Firies Urged To Fight On After Legislation Rammed Through

Rural fire brigade members dismayed and betrayed at the radical overhaul of Queensland's disaster and emergency management framework rammed through Parliament on Thursday, have been urged to fight on for a workable solution.

Overriding a Palaszczuk government promise in October 2022 to establish a Rural Fire Service as a separate entity, the Miles government this week succeeded in bringing in laws that create a single fire service, encompassing Queensland Fire and Rescue and the Rural Fire Service.

The plan was rejected by the Rural Fire Brigade Association of Queensland as a bureaucratic power grab, and was opposed by all except government MPs, who had the numbers in parliament to bring in the changes.

The state government has described it as helping create a stronger, more resilient Queensland, saying that incorporating rural brigades and their volunteer members as a service within the Queensland Fire Department will address any ambiguity about the roles and legal status of brigades, and reduce concerns about brigade members being exposed to personal liability when performing functions on behalf of the brigade.

Mirani One Nation MP Stephen Andrew said members of the Clairview brigade in his area were considering resigning in the wake of the outcome.

He said it went against every principle of good governance for the government to be "strong-arming such controversial legislation through in the face of widespread disagreement over changes that will have a substantial impact on RFS management, funding and operational independence".

Maiwar Greens MP Michael Berkman also spoke against the changes, saying there were legitimate concerns about the operational structures proposed in the rearrangement under the bills, "not least of all the kind of top-down, almost quasi-militaristic structures that are proposed".

"I note specifically the RFS concerns about bringing volunteer-based organization's - these really grassroots, bottom-up organization's - under this kind of new proposed scheme and under the control of a bureaucracy that has little or no experience or understanding of the volunteer experience and the volunteer management in the fashion that it occurs in the RFS.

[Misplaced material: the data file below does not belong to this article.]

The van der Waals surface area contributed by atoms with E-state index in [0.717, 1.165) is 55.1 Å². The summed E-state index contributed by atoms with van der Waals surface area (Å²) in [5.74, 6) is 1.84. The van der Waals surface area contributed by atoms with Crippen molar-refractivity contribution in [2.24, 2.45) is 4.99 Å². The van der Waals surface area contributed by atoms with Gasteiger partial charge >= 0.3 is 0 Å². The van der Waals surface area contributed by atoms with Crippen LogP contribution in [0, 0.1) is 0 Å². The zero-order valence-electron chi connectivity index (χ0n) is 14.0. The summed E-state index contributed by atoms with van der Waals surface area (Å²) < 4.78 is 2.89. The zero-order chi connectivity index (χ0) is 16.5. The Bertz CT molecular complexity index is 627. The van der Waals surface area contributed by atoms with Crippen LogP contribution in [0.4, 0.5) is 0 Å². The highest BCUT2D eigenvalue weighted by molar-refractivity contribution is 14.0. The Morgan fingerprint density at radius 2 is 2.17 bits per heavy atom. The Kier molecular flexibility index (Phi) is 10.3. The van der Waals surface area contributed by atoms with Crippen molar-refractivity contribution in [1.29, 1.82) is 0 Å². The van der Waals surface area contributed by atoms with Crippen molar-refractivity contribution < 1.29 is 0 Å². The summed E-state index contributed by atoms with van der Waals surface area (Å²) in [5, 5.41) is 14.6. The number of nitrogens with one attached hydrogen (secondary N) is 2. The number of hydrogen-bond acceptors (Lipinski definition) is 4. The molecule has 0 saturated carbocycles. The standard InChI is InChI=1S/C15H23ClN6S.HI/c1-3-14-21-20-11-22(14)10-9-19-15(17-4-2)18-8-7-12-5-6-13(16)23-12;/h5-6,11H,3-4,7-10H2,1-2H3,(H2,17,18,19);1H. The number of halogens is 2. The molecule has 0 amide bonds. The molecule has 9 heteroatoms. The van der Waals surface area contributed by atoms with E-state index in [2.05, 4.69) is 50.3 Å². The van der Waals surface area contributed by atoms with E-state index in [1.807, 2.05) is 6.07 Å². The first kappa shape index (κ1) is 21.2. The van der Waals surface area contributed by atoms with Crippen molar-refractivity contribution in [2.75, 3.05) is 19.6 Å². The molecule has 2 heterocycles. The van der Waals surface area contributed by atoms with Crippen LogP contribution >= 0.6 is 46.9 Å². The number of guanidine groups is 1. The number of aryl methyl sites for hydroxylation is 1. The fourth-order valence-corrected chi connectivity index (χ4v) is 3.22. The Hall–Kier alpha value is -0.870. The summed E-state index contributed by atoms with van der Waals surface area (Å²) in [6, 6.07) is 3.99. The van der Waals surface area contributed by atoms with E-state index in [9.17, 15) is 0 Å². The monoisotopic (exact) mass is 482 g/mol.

"The overhaul reflects a growing trend in Queensland towards the greater centralization of power and control in the state government and away from the decentralized groups with their own independent, community-based, decision-making processes."

RFBAQ president Ian Pike said his members expected Thursday's outcome given the government's parliamentary majority, and they would now be pushing hard for an independent rural fire service in the lead-up to the October state election, calling on all parties to support them.

"We'll be doing everything we can to support our brigades going forward," he said.

"We hope brigades will stay because it's my view that we have to stick together and fight on.

"When members leave a brigade, it brings in uncertainty and the community loses faith."

Opposition fire and emergency spokesperson Dale Last said rural Queensland couldn't afford to have rural volunteers leave because they performed a critical role.

"It is causing a fair bit of angst," he said. "These people are volunteers - if we can't give them support they'll walk."

Mr Last said the LNP would continue its consultation with the RFBAQ, and its policy on the issue would reflect that.

He added his criticism to others on the government's consultative and legislative process, saying 13 MPs weren't given the chance to debate the four bills combined in the legislation, including Gympie MP Tony Perrett, Gregory MP Lachlan Millar, and Southern Downs MP James Lister.

"The government has got a job in front of it now - there are issues not resolved, around brigade funds, assets, incident command and control, and training."

Mr Pike said it would be "really clunky" and dismissed the government's assertions of more personnel.

"I don't think you'll see more boots on the ground," he said. "The devil will be in the detail."

He cited an example of volunteers at Blackall, who's regional, district and area offices would be situated at Maryborough, on the coast.

According to a government media release, record support has been provided for state's local community disaster and emergency response volunteers, offering more resources, vehicles, critical safety equipment and protections for SES, marine rescue and rural fire service volunteers.

"The Miles government has committed funding of $578 million over five years for more resources, more personnel, more equipment and better frontline services to keep Queenslanders safe in the face of disaster.

"This includes an uplift of almost 500 additional emergency services staff."

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  • Guy Hickey
    commented 2024-05-12 21:36:26 +1000
    I’ve highlighted crimes (yes, crimes in both the moral and legal sense) committed by QFES management. QFES and Labor Queensland buried the crimes and persecuted the volunteers that reported them. We used to have 44,000 volunteers – we now have 26,000. QFES is the most sinister organisation I’ve ever encountered, managed by lairs and ruthless power grabbers. Guy Hickey – Former 1st Officer Macleay Island Rural Fire Brigade.
  • One Nation
    published this page in News 2024-05-03 17:37:52 +1000